Globe offers internetP1,700/month or $34.00/month at 5mbps. Aha! ha! ha! In the US you can get 20mbps at $20.00 !!!

        Internet users 4 hours on mobile. 6 hours on Desktop (stats did not say if they are using T1 connection in their office). I guess they are using their office internet because on weekends commenters in JoeAm’s website slow down to a crawl and spike during workdays. 6 hours on internet during workdays? Mama Mia !!! That is lost productivity !!!

        48million of subscribers visit Social Media. 29million ON LINE SHOPPING? Really? OR, JUST BROWSING? Never ever buy Philippine on-line shopping. Because you cannot return it. If they deliver your neighbors steal the deliveries. If you complain “Hello, I did not receive my order”. You hear at the end of the line “click” and long silence. Sorry. On-line buyers in the Philippines have no protection. That is why Filipinos still go to the mall to shop while malls in the U.S. are closing down.

        15million use online gaming? THAT IS UNDERCOUNTED. MAYBE MORE THAN THAT. I see them playing games on buses, plane, boats and train. They play while walking. They play while driving.

        There are 50million active Facebook accoun ts in the Philippines! UNDERCOUNTED !!!!

        It is not mentioned in the stats if Filipinos ever go to news website. Why bother? at 5mbs and ALL OF THEM ARE GRAPHICS INTENSIVE !!! SLoooooWWWW !!! Buffer … Buffer …. wait … wait …. naaah, never mind. Who cares about the news. Why not go to your nearest suki barbero or unfurl that newspaper that wrapped your tuna. Better that way.

        Considering all of the above statistics assuming it is reliable, therefore, NOBODY HEARD OF RAPPLER !!!

        Would soldiers coup for the unheard Rappler? Yes, they will. They will coup because they are not there to question the order. They are there to follow thru the order of coup BECAUSE THEY ARE ZOMBIES !!!

        Soldiering is not democracy. Soldiering is dictatorial. Trillanes was in the wrong profession but soldiering is a path to politics. Example: Ramos, Honasan, Biazon, Trillanes and others. It is DACA. Defferred Action for Coup Arrivals.


  5. karlgarcia says:

    Dominguez says the rights of the a Filipinos were violated, I thought they want the ownership provisions in the constitution amended?

    • chemrock says:

      ” What happened to online news outfit Rappler is not about press freedom but about violating the rights of Filipinos from undue influence by foreign media” .. Dominguez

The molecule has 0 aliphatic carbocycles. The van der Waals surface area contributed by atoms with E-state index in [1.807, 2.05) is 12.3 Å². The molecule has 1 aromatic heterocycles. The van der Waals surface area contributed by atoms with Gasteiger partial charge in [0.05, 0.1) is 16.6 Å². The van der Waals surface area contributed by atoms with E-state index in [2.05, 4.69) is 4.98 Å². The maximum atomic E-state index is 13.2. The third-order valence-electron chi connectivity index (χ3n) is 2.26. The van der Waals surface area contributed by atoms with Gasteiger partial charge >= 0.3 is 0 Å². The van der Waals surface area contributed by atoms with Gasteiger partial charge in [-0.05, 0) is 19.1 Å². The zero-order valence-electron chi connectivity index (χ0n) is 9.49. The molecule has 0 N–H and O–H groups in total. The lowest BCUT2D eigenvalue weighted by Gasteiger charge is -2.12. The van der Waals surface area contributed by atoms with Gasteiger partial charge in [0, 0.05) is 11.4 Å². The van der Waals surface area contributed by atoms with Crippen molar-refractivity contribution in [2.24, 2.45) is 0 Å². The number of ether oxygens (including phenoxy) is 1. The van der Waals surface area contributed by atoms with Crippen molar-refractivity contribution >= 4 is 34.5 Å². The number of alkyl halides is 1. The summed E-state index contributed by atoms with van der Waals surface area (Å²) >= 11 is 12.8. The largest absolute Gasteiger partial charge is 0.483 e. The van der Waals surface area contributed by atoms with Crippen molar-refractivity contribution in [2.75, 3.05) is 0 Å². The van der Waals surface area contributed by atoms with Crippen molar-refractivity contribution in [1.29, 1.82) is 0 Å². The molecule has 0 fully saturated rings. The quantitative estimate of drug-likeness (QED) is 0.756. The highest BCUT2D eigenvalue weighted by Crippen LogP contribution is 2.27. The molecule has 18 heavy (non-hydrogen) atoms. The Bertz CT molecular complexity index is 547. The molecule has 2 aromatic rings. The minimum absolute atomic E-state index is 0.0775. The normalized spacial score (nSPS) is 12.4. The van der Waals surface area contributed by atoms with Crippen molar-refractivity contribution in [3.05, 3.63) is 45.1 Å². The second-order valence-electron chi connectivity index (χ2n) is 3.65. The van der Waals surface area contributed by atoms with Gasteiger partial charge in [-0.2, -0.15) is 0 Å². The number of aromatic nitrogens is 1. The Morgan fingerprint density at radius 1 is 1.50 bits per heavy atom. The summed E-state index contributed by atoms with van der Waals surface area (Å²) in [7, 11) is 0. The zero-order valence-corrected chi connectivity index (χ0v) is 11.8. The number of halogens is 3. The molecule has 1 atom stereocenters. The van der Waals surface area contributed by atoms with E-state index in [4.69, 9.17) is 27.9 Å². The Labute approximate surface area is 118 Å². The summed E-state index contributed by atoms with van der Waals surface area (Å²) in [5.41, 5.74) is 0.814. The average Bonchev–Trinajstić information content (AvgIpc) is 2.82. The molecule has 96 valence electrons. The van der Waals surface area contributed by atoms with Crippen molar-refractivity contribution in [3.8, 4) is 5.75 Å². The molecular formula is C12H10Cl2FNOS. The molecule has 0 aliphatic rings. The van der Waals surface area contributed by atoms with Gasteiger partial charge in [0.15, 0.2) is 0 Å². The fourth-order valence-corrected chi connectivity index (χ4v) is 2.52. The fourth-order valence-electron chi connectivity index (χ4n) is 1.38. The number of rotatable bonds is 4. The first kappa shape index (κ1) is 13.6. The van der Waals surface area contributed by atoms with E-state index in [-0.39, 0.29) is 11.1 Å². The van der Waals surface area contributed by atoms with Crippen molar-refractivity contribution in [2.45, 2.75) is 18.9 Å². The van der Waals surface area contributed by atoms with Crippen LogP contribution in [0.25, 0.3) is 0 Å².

To do this they need to go learn from their Chinese lords …. how to tie the knots on internet.

    • Sabtang Basco says:

      Agree in a way … It is about PDR. Their attack on Rappler is sneaky. It reeks of fermented fish. The rights of Filipinos are not violated. Rappler violated the law! Rappler knows better … on the other hand … maybe not. Or, they know but wanted easy way out. Remember and always be reminded Rappler is run by Filipinos.

  6. NHerrera says:

    Very enlightening! Covers grounds related to RAPPLER which is as or far more important. And I agree that the Pandora’s Box be opened to see and investigate other skeletons — not just Rappler’s then quickly close the Box again. The Administration should act fair and square, that is.

    • chemrock says:

      If readers can catch the drift in this article, they should watch out for the Restrictive Loan Convenant Clauses in the Chinese loans for the Build Build Build projects.

      • NHerrera says:

        Aah, yes. Please do not bother me with the Big Fish, when there are small ones to fry. Sorry to bring that topic again, but this brings to mind the treatment of the Drug Addicts versus the Drug Lords.

    • Sabtang Basco says:

      Aha! Ha! Ha! Mr. herrera if they do selective audit of SALN Duterte can too on Rappler. Rappler knows that. Erap once said “weder-weder lang yan”. “Its depends”.

      Erap is right. It depends on which side of the fence they are in. Philippine Media slip are showing. They are biased and selective. The table has turned against them.

  7. Themistocles Padla says:

    Once again, thank you. You are able to make sense of an otherwise complicated issue, rendered even more complex by the flood of blogs claiming to explain but really only defending one position or another. I agree with all the points you raised, except possibly one: your thought on having the military in Marawi. I figure it does not matter where the military is. Given how much care the President has bestowed on the armed forces, I think they would support him no matter what. And this is scary.

    • chemrock says:

      Thank you Themistocles for visiting. If we are reasonable man, I guess there is congruence of thought.